Two men stand out as teachers whose work on me, and for me, yielded major dividends when it came to drilling into the mind of Karol Wojtyła.

Francis Kane introduced me to the modern Continental thinkers who had such an impact on Wojtyła, including Edmund Husserl, the founding father of phenomenology. His teaching ranged all over the history of philosophy, though, so it was Kane with whom I read the British empiricists, the contemporary linguistic analysts, and political philosophers from Plato and Aristotle to Hegel, Marx, and Mill, with pit stops along the way at Augustine, Hobbes, and Rousseau. His metaphysics course also introduced me to the "pleasures" of reading Immanuel Kant.

John Donovan taught me Fichte, Schelling, and Hegel, but above all he got me acquainted with Thomas Aquinas, who was rapidly being jettisoned in many post–Vatican II philosophy programs as impossibly old hat. In my senior year, Donovan gave me a good grounding in the thought of the Angelic Doctor, a lifelong respect for Thomas's intellectual achievement, and thus some understanding of the foundations on which John Paul II's philosophical project rested.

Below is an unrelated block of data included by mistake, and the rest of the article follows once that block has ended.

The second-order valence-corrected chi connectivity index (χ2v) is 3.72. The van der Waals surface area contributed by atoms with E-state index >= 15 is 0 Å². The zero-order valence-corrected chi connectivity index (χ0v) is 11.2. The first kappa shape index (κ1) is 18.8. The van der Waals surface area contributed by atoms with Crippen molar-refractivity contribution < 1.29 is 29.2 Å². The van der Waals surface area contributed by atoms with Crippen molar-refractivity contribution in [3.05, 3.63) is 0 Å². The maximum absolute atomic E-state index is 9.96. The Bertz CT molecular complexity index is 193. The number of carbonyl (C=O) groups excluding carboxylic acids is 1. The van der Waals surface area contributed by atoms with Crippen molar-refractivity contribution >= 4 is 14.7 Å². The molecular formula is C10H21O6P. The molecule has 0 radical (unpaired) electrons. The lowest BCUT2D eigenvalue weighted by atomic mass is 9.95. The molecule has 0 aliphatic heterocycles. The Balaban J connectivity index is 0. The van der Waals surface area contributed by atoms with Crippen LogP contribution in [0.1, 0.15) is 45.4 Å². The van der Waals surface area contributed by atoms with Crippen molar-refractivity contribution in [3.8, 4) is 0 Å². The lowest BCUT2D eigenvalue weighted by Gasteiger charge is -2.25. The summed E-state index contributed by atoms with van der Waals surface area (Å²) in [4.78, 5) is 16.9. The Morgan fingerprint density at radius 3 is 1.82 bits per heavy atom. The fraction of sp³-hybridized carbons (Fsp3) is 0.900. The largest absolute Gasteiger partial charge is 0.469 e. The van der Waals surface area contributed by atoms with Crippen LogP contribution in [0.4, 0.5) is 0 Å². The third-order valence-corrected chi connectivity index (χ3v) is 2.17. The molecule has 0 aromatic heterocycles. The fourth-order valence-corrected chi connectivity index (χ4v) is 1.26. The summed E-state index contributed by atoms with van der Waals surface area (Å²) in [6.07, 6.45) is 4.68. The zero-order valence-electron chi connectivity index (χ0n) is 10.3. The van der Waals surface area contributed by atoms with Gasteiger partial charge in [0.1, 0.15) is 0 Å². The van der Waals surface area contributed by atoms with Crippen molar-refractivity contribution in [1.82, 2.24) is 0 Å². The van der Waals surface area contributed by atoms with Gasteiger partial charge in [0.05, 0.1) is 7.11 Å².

While I was getting intellectually excited by philosophy, the same thing was happening in theology, which I chose to pursue in graduate school as a layman on deciding that my vocation lay elsewhere than the priesthood. These two intellectual interests were connected, I came to understand. There are theologians who write as if they never studied philosophy at all—and it shows, usually in confusion. I was fortunate enough to learn as a young man that philosophy is the essential prerequisite to doing theology seriously, and has been since the first synthesis of biblical and Greek thought was forged in the late second century AD. Then there are theologians who are indeed formed, although ill-formed, by philosophy—and their attraction to inadequate (or false) philosophical approaches or systems also shows up in their theology, to bad ends.